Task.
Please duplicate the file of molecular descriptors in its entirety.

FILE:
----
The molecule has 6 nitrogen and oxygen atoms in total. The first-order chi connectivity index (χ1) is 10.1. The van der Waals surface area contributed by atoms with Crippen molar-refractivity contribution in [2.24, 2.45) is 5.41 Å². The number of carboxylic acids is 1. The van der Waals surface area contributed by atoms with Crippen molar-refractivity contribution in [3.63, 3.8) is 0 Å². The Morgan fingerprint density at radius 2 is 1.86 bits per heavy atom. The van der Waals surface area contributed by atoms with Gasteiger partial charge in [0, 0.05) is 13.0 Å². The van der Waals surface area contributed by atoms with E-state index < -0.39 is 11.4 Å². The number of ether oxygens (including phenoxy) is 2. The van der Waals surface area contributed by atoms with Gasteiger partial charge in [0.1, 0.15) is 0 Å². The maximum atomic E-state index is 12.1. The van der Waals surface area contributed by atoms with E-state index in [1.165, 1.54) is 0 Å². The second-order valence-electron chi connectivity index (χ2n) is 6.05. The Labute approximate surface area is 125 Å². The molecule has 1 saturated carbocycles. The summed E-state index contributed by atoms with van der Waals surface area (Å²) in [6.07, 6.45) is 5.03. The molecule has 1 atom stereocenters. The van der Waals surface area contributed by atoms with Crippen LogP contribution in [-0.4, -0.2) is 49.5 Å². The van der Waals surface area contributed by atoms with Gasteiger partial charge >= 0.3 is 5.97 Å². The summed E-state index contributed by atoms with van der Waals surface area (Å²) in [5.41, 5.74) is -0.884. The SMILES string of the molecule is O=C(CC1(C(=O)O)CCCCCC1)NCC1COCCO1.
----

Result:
The molecule has 6 nitrogen and oxygen atoms in total. The first-order chi connectivity index (χ1) is 10.1. The van der Waals surface area contributed by atoms with Crippen molar-refractivity contribution in [2.24, 2.45) is 5.41 Å². The number of carboxylic acids is 1. The van der Waals surface area contributed by atoms with Crippen molar-refractivity contribution in [3.63, 3.8) is 0 Å². The Morgan fingerprint density at radius 2 is 1.86 bits per heavy atom. The van der Waals surface area contributed by atoms with Gasteiger partial charge in [0, 0.05) is 13.0 Å². The van der Waals surface area contributed by atoms with E-state index < -0.39 is 11.4 Å². The number of ether oxygens (including phenoxy) is 2. The van der Waals surface area contributed by atoms with Gasteiger partial charge in [0.1, 0.15) is 0 Å². The maximum atomic E-state index is 12.1. The van der Waals surface area contributed by atoms with E-state index in [1.165, 1.54) is 0 Å². The second-order valence-electron chi connectivity index (χ2n) is 6.05. The Labute approximate surface area is 125 Å². The molecule has 1 saturated carbocycles. The summed E-state index contributed by atoms with van der Waals surface area (Å²) in [6.07, 6.45) is 5.03. The molecule has 1 atom stereocenters. The van der Waals surface area contributed by atoms with Crippen LogP contribution in [-0.4, -0.2) is 49.5 Å². The van der Waals surface area contributed by atoms with Gasteiger partial charge >= 0.3 is 5.97 Å². The summed E-state index contributed by atoms with van der Waals surface area (Å²) in [5.41, 5.74) is -0.884. The SMILES string of the molecule is O=C(CC1(C(=O)O)CCCCCC1)NCC1COCCO1.